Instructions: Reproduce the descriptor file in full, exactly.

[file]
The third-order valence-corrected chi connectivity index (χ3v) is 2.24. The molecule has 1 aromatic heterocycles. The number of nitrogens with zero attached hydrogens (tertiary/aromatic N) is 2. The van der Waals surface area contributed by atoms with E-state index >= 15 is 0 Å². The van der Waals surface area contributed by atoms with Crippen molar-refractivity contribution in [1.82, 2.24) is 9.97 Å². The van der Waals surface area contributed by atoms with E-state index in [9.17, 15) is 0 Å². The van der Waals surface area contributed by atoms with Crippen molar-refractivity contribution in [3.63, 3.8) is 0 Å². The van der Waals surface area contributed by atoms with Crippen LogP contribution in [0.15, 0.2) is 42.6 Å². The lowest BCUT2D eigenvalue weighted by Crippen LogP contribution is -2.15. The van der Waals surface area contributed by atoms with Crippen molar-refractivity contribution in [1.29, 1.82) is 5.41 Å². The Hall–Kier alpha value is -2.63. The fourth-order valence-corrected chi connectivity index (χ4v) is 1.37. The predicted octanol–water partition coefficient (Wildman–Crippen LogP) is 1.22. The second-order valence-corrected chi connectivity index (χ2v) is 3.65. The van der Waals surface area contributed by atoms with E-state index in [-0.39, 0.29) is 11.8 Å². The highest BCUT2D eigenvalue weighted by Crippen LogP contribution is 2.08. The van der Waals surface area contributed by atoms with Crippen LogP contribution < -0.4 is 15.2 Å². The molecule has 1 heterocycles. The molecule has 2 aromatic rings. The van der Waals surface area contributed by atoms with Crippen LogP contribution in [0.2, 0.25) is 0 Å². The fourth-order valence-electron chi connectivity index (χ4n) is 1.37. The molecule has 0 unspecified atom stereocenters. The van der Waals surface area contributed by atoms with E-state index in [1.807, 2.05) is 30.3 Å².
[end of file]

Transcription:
The third-order valence-corrected chi connectivity index (χ3v) is 2.24. The molecule has 1 aromatic heterocycles. The number of nitrogens with zero attached hydrogens (tertiary/aromatic N) is 2. The van der Waals surface area contributed by atoms with E-state index >= 15 is 0 Å². The van der Waals surface area contributed by atoms with Crippen molar-refractivity contribution in [1.82, 2.24) is 9.97 Å². The van der Waals surface area contributed by atoms with E-state index in [9.17, 15) is 0 Å². The van der Waals surface area contributed by atoms with Crippen molar-refractivity contribution in [3.63, 3.8) is 0 Å². The van der Waals surface area contributed by atoms with Crippen LogP contribution in [0.15, 0.2) is 42.6 Å². The lowest BCUT2D eigenvalue weighted by Crippen LogP contribution is -2.15. The van der Waals surface area contributed by atoms with Crippen molar-refractivity contribution in [1.29, 1.82) is 5.41 Å². The Hall–Kier alpha value is -2.63. The fourth-order valence-corrected chi connectivity index (χ4v) is 1.37. The predicted octanol–water partition coefficient (Wildman–Crippen LogP) is 1.22. The second-order valence-corrected chi connectivity index (χ2v) is 3.65. The van der Waals surface area contributed by atoms with E-state index in [-0.39, 0.29) is 11.8 Å². The highest BCUT2D eigenvalue weighted by Crippen LogP contribution is 2.08. The van der Waals surface area contributed by atoms with Crippen LogP contribution < -0.4 is 15.2 Å². The molecule has 1 heterocycles. The molecule has 2 aromatic rings. The van der Waals surface area contributed by atoms with Crippen LogP contribution in [0.2, 0.25) is 0 Å². The fourth-order valence-electron chi connectivity index (χ4n) is 1.37. The molecule has 0 unspecified atom stereocenters. The van der Waals surface area contributed by atoms with E-state index in [1.807, 2.05) is 30.3 Å².